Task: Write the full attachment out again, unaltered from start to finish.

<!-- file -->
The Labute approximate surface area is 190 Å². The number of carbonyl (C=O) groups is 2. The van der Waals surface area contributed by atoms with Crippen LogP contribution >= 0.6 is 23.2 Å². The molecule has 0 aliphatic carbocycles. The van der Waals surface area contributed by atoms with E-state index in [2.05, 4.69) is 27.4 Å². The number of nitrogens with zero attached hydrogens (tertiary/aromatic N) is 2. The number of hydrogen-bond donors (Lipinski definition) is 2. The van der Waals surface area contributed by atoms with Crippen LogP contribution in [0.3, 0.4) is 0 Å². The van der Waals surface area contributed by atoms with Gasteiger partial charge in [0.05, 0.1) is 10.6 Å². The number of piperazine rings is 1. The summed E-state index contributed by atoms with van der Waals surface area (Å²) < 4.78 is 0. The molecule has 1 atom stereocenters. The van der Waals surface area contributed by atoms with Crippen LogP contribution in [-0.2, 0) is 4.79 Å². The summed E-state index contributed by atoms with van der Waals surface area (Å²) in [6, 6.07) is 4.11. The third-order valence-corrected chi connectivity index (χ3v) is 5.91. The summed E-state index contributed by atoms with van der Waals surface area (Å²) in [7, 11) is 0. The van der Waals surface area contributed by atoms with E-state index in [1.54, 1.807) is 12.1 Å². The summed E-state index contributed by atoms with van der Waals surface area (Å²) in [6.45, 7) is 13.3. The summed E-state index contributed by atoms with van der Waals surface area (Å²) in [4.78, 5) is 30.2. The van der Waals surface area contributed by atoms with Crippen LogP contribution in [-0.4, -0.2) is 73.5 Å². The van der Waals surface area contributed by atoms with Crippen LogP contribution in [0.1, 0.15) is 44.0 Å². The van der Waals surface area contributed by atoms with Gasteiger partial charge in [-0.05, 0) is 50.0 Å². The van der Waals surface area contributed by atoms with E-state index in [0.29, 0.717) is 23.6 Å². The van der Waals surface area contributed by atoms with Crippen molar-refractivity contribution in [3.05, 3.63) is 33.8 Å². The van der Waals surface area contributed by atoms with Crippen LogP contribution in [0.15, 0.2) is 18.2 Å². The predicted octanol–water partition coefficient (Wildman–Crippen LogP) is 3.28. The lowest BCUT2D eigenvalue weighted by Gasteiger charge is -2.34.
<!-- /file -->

The Labute approximate surface area is 190 Å². The number of carbonyl (C=O) groups is 2. The van der Waals surface area contributed by atoms with Crippen LogP contribution >= 0.6 is 23.2 Å². The molecule has 0 aliphatic carbocycles. The van der Waals surface area contributed by atoms with E-state index in [2.05, 4.69) is 27.4 Å². The number of nitrogens with zero attached hydrogens (tertiary/aromatic N) is 2. The number of hydrogen-bond donors (Lipinski definition) is 2. The van der Waals surface area contributed by atoms with Crippen LogP contribution in [0.3, 0.4) is 0 Å². The van der Waals surface area contributed by atoms with Gasteiger partial charge in [0.05, 0.1) is 10.6 Å². The number of piperazine rings is 1. The summed E-state index contributed by atoms with van der Waals surface area (Å²) < 4.78 is 0. The molecule has 1 atom stereocenters. The van der Waals surface area contributed by atoms with Crippen LogP contribution in [-0.2, 0) is 4.79 Å². The summed E-state index contributed by atoms with van der Waals surface area (Å²) in [6, 6.07) is 4.11. The third-order valence-corrected chi connectivity index (χ3v) is 5.91. The summed E-state index contributed by atoms with van der Waals surface area (Å²) in [7, 11) is 0. The van der Waals surface area contributed by atoms with E-state index in [1.54, 1.807) is 12.1 Å². The summed E-state index contributed by atoms with van der Waals surface area (Å²) in [6.45, 7) is 13.3. The summed E-state index contributed by atoms with van der Waals surface area (Å²) in [4.78, 5) is 30.2. The van der Waals surface area contributed by atoms with Crippen LogP contribution in [-0.4, -0.2) is 73.5 Å². The van der Waals surface area contributed by atoms with Crippen LogP contribution in [0.1, 0.15) is 44.0 Å². The van der Waals surface area contributed by atoms with Gasteiger partial charge in [-0.05, 0) is 50.0 Å². The van der Waals surface area contributed by atoms with E-state index in [0.29, 0.717) is 23.6 Å². The van der Waals surface area contributed by atoms with Crippen molar-refractivity contribution in [3.05, 3.63) is 33.8 Å². The van der Waals surface area contributed by atoms with Crippen LogP contribution in [0.15, 0.2) is 18.2 Å². The predicted octanol–water partition coefficient (Wildman–Crippen LogP) is 3.28. The lowest BCUT2D eigenvalue weighted by Gasteiger charge is -2.34.